The Failure of Antivirus

 
 
By Larry Seltzer  |  Posted 2004-01-28 Print this article Print
 
 
 
 
 
 
 


and the Solution to the Problem"> Another main disappointment from the MyDoom episode is the failure of the anti-virus community to respond in time. Perhaps, the initial distribution of the worm might have confused them. I kept an eye out for Symantecs update from the time when I got my first copy. Something showed up on Norton Antivirus LiveUpdate around 3.5 hours later, but it didnt properly install. It wasnt until about 8:30 PM EST, more than five hours after my receipt, before a functional Norton update was available.
Thereafter, I checked the Web sites of other major antivirus companies through the day; some of them did better, but not that much better. By the time protection was available, this worm was widespread.
In addition, I tested three scanners and none of them detected the worm heuristically, although I got a press release from GFI Software Ltd. indicating that their gateway-level Trojan scanner did block MyDoom from the outset. At the same time, some administrators go to the extent of blocking ZIP files at the gateway as a regular practice.

There is an answer to the worm problem, and its a bit of a surprise: SMTP authentication. Designed largely to combat spam, it involves a modification to the SMTP protocol to allow servers to confirm that a message purporting to come from a particular server in fact does come from that server. Ive identified 9 proposals so far for SMTP authentication; a couple weeks ago I wrote about Yahoos Domain Keys proposal, and AOL recently began supporting Sender Permitted From (a k a SPF), which is the method furthest along in development and deployment.

Turns out that SMTP authentication would also stop worms like MyDoom and Sobig in their tracks. All the modern, successful mail worms incorporate their own SMTP servers, mostly for performance reasons but also because its the only reliable way for them to send mail. At the same time, most mail clients, including any version of Microsoft Outlook or Outlook Express for the last several years, blocks programmatic access to the mail client without explicit user permission. So when the worm sends the message with spoofed addresses the receiving mail server will quickly block them. A worm author will avoid a legitimate address because it could be traced back to the source quickly. Or if the address turns out to be someone elses, it would be shut down easily.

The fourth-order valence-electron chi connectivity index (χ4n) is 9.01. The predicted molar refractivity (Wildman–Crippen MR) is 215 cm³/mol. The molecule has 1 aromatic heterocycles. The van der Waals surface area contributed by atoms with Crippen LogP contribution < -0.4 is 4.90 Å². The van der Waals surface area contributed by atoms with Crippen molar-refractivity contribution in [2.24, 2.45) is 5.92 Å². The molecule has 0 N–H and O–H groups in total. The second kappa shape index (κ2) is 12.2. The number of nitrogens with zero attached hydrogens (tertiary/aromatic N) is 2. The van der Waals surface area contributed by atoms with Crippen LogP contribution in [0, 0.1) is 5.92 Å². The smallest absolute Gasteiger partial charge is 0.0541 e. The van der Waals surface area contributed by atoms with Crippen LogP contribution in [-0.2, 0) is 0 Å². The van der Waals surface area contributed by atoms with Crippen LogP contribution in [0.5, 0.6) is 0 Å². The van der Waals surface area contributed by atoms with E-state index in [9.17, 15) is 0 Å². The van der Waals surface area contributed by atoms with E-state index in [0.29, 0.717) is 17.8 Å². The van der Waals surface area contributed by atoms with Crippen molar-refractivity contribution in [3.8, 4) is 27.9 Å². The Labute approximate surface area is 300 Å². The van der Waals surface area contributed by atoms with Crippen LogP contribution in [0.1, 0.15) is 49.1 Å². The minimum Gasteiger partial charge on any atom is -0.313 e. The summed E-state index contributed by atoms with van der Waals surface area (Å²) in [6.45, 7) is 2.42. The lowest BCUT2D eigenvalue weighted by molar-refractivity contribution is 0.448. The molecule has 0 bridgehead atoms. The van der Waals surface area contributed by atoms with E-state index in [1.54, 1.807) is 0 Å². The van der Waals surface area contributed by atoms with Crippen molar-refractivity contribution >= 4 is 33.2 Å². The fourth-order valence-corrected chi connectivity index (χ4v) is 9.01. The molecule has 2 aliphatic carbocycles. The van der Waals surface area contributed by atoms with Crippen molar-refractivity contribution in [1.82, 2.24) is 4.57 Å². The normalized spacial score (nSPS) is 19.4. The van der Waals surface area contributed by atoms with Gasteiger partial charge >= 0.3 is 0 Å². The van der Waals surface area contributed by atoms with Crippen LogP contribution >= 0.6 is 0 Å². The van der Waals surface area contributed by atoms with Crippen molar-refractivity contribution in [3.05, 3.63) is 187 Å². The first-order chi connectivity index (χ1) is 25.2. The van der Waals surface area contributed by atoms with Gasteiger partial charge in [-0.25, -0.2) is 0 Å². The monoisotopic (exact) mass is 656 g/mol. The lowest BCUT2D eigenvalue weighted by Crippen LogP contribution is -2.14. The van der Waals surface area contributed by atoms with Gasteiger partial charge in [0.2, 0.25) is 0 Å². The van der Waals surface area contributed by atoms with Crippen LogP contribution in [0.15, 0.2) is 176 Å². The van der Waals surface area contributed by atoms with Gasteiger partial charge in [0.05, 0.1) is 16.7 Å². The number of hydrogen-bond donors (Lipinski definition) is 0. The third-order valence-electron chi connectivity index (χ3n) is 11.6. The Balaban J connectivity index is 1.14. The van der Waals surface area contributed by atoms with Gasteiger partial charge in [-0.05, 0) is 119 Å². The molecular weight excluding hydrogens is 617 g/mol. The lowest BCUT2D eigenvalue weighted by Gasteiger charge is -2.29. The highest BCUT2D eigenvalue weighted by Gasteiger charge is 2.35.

This approach would do more than stop the mass-outbreaks from worms like MyDoom. In the world, there are a large number of worms that have become endemic, such as Welchia and Sobig. Although these worms are past their heyday, there are still lots of copies out there, and SMTP authentication would stop them from spreading further. However, it would not disinfect systems or stop the worms from then-fruitless attempts to spread themselves.

Analysts Ive spoken to about SMTP authentication reminded me that e-mail is just one avenue of infection, and they seem convinced that if mail is shut down another route will open up quickly. But Im not so sure. E-mail is a unique method of infection, as it is the one Internet application everyone uses. The virus problem was a hassle before e-mail worms, but their arrival made it a crisis. I wonder if anything as useful will ever come along again.

I urge the quick adoption of SMTP authentication, in one form or another. If we dont do it, e-mail will be ruined in the next couple of years as our inboxes are completely taken over by the spammers. But worm prevention is almost as good a reason to move quickly.

Security Center Editor Larry Seltzer has worked in and written about the computer industry since 1983. Be sure to check out eWEEK.coms Security Center at http://security.eweek.com for the latest security news, views and analysis.

More from Larry Seltzer


 
 
 
 
Larry Seltzer has been writing software for and English about computers ever since—,much to his own amazement—,he graduated from the University of Pennsylvania in 1983.

He was one of the authors of NPL and NPL-R, fourth-generation languages for microcomputers by the now-defunct DeskTop Software Corporation. (Larry is sad to find absolutely no hits on any of these +products on Google.) His work at Desktop Software included programming the UCSD p-System, a virtual machine-based operating system with portable binaries that pre-dated Java by more than 10 years.

For several years, he wrote corporate software for Mathematica Policy Research (they're still in business!) and Chase Econometrics (not so lucky) before being forcibly thrown into the consulting market. He bummed around the Philadelphia consulting and contract-programming scenes for a year or two before taking a job at NSTL (National Software Testing Labs) developing product tests and managing contract testing for the computer industry, governments and publication.

In 1991 Larry moved to Massachusetts to become Technical Director of PC Week Labs (now eWeek Labs). He moved within Ziff Davis to New York in 1994 to run testing at Windows Sources. In 1995, he became Technical Director for Internet product testing at PC Magazine and stayed there till 1998.

Since then, he has been writing for numerous other publications, including Fortune Small Business, Windows 2000 Magazine (now Windows and .NET Magazine), ZDNet and Sam Whitmore's Media Survey.
 
 
 
 
 
 
 

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